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The effect of indirect GHG emissions costs on the optimal water and energy supply systems

Vakilifard, Negar; Bahri, Parisa A.; Anda, Martin and Ho, Goen (2019). The effect of indirect GHG emissions costs on the optimal water and energy supply systems. In: 29th European Symposium on Computer Aided Process Engineering. Computer Aided Chemical Engineering, 46. Elsevier.

URL: https://www.elsevier.com/books/29th-european-sympo...
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Abstract

This study investigates the effect of indirect greenhouse gas (GHG) emissions on the optimal long-term planning and short-term operational scheduling of a desalination- based water supply system. The system was driven by grid-electricity and surplus output from residential rooftop photovoltaics to deliver water and energy to urban areas. The interactive two-level mixed integer linear programming model took into account demands, system configurations, resources capacities and electricity tariffs as well as GHG emission factor associated with the source of grid electricity. Both system and carbon abatement costs were considered in the formulation of the objective function. The optimal decisions for Perth (Australia) resulted in AUD 47,449,276 higher discounted total cost but 51,301.3 tCO2eq less GHG emissions over 15 years planning horizon compared to when only system costs were minimised. Finally, the predominant effect of the indirect GHG emissions costs over system costs on the optimal solutions indicated their high sensitivity towards the source of purchased grid electricity.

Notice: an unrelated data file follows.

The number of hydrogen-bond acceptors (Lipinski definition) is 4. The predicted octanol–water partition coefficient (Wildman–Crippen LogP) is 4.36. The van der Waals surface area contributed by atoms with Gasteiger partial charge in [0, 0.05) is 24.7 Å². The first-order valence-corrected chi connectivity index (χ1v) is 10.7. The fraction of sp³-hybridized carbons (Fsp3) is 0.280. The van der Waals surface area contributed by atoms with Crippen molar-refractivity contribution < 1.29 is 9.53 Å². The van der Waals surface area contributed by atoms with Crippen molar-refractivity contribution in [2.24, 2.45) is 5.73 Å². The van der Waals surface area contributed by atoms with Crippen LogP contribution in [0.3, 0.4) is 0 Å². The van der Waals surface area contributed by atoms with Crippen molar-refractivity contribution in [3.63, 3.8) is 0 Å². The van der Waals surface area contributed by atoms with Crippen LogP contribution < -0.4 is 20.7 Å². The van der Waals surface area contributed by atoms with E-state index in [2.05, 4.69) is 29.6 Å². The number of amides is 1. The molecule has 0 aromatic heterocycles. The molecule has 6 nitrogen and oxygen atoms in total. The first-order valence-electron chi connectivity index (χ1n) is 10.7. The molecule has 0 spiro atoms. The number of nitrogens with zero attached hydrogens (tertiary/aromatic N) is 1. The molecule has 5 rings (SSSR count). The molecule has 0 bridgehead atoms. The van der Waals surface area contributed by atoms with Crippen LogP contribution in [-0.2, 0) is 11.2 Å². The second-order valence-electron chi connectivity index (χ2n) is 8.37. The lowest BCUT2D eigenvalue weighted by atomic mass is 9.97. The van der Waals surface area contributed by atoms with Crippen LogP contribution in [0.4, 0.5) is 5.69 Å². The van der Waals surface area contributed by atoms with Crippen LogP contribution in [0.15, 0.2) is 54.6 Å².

Item Type: Conference or Workshop Item
ISBN: 0-12-818634-8, 978-0-12-818634-3
ISSN: 1570-7946
Keywords: Grid electricity; Photovoltaics; GHG emissions; Desalination; Optimisation
Academic Unit/School: Faculty of Science, Technology, Engineering and Mathematics (STEM) > Environment, Earth and Ecosystem Sciences
Faculty of Science, Technology, Engineering and Mathematics (STEM)
Item ID: 62457
Depositing User: Negar Vakilifard
Date Deposited: 19 Jul 2019 12:25
Last Modified: 06 Sep 2019 10:34
URI: http://oro.open.ac.uk/id/eprint/62457
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